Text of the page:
The Graceless Age - John Murry
User Score
8.7

Universal acclaim- based on 14 Ratings

User score distribution:
  1. Positive: 13 out of 14
  2. Negative: 0 out of 14

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  1. Jun 22, 2013
    10
    To me this is an album of 2012, but anyway, John Murry has made some of the best songs this decade. "Little Colored Balloons" is one of the strongest songs I've ever heard, "Southern Sky" is a masterpiece, "Things We Lost In the Fire" presents the great singer/songwriter, and "Thorn Tree In the Garden" shows he sure knows to pick his cover-songs. The rest is brilliant!
  2. Jun 8, 2013
    9
    At first listen I thought this is a bit dreary and it had a sense of it's been done before.Ten listens later and I'm stopping what I'm doing, placing myself between the speakers and savouring every moment. Fantastic!
  3. Jun 29, 2013
    9
    What a great album? Start to end, every song. Favorites- The Ballad of the Pajama Kid, California, Little Colored Balloons, Southern Sky, Penny Nails, really all are excellent. The style has the ballad expertise of Springsteen, Kathleen Edwards but the lyrics are so powerful they demand a close listen,
  4. Jun 1, 2013
    9
    Every now and then an album comes along that blows me away, it doesn’t happen all that often anymore but it does still happen and ‘The Graceless Age’ falls firmly into that category. I didn’t really know much about John Murry before getting this record but I now feel I know him intimately and through this amazing album I can feel his pain, in the words of Bob Dylan there is definitely blood on the tracks along with sweat, tears and a whole host of other emotions. Right from the opener ‘The Ballad of the Pajama Kid’ with its Pearl Jam meets ‘Knocking on Heaven’s Door’ mash up you can just tell this is going to be a special record and there is no better example of his self-confessional approach as the ten minute ‘Little Colored Balloons’ the sparse piano, cello and minimal gospel hues underpin the true story of Murry’s heroin overdose, he was dead for several minutes before being revived. It has shades of Jason Spaceman’s confessionals on ‘Ladies and Gentlemen We are Floating in Space’ but whereas he went grand with big sounds and production Murry is content with a stripped bare approach letting the sordid tale and his cracked and bruised vocal speak for itself. The innocent title refers to the way the drug was dispensed in his home town in coloured balloons. Guitars, strings and Hammond organ are often layered throughout punctuated by sounds clipped from police broadcasts, radio shows and television, distant voices are present but lost in the compositions perhaps reflecting how Murry felt in the world at the time when he was in the throes of his addictions. Lyrically it is deep and dark but musically it can sound like R.E.M., Jim White, Sparklehorse and in its more atmospheric sections not too dissimilar to Smog. In fact across the ten songs there probably won’t be anything that will leap out as sounding all that new but it’s in the familiarity, warmth and clever construction that Murry can truly open up and take the listener on a journey into the darkest places a human can go and still survive. Like John Grant’s reinvention and subsequent rise on 2010 ‘Queen of Denmark’ it is my hope that enough people find this album and make sure it hits the end of year lists as high as it deserves. Four years in the making this is a remarkable record that has real heart just note that the heart in question is pretty black. Expand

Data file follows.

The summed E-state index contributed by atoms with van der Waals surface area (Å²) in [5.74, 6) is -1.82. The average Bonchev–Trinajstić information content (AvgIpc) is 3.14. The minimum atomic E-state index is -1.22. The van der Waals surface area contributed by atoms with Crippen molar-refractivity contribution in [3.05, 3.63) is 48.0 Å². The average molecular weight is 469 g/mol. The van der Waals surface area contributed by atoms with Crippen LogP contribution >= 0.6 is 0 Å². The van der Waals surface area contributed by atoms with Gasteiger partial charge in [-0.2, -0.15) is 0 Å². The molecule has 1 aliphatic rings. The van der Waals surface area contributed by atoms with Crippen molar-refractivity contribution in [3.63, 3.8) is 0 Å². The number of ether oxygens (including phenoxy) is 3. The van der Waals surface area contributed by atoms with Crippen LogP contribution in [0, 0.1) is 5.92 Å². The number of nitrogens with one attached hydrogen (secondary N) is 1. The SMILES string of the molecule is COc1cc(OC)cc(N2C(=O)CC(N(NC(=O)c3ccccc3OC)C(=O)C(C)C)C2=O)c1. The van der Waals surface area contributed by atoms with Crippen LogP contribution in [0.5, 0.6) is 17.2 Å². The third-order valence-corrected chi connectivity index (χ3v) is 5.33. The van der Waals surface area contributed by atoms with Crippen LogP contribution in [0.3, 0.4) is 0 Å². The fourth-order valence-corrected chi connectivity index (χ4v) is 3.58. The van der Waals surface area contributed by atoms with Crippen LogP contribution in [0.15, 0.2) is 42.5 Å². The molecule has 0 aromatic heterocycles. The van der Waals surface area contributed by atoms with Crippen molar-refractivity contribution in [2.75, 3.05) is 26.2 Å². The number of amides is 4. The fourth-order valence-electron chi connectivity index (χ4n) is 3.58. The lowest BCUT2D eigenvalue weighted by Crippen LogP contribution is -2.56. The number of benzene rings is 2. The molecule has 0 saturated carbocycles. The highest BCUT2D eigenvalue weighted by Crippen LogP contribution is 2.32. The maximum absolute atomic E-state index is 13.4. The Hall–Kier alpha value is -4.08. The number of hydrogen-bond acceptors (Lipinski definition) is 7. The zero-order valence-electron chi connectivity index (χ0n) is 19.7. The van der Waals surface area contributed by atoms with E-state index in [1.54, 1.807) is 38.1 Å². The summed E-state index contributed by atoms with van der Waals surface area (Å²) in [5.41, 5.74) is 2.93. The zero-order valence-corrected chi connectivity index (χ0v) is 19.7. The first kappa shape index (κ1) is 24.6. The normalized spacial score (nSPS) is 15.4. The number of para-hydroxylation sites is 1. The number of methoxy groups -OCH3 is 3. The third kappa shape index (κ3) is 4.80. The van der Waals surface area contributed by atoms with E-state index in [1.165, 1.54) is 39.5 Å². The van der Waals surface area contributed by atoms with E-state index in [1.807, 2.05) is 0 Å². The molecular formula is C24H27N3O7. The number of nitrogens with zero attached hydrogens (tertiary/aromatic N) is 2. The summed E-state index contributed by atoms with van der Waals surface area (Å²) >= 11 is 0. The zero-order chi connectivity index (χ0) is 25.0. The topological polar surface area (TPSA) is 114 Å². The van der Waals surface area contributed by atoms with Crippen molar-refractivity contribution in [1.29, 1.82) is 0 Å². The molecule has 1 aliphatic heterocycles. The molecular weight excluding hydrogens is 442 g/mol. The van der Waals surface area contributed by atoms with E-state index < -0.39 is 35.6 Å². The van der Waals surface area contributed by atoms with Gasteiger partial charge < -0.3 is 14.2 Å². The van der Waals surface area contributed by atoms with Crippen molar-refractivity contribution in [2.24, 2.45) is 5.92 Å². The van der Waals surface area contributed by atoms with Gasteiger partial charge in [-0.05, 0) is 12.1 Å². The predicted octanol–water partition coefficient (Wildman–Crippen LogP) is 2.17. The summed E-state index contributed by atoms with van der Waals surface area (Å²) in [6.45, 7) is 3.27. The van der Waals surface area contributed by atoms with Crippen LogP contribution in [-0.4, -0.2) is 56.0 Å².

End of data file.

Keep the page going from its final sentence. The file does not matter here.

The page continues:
Metascore
88

Universal acclaim - based on 7 Critics

Critic score distribution:
  1. Positive: 5 out of 7
  2. Negative: 0 out of 7
  1. May 21, 2013
    80
    As harrowing and honest as some lyrics may be, though, the intensely beautiful Southern Sky at least offers his "crooked arms" some redemption. [Sep 2012, p.104]
  2. Fans of Springsteen's downer side might flow with the music's riverine vibe.
  3. May 21, 2013
    90
    This is what The Graceless Age as a whole does so unforgettably, bearing witness to a burning world. [Sep 2012, p.70]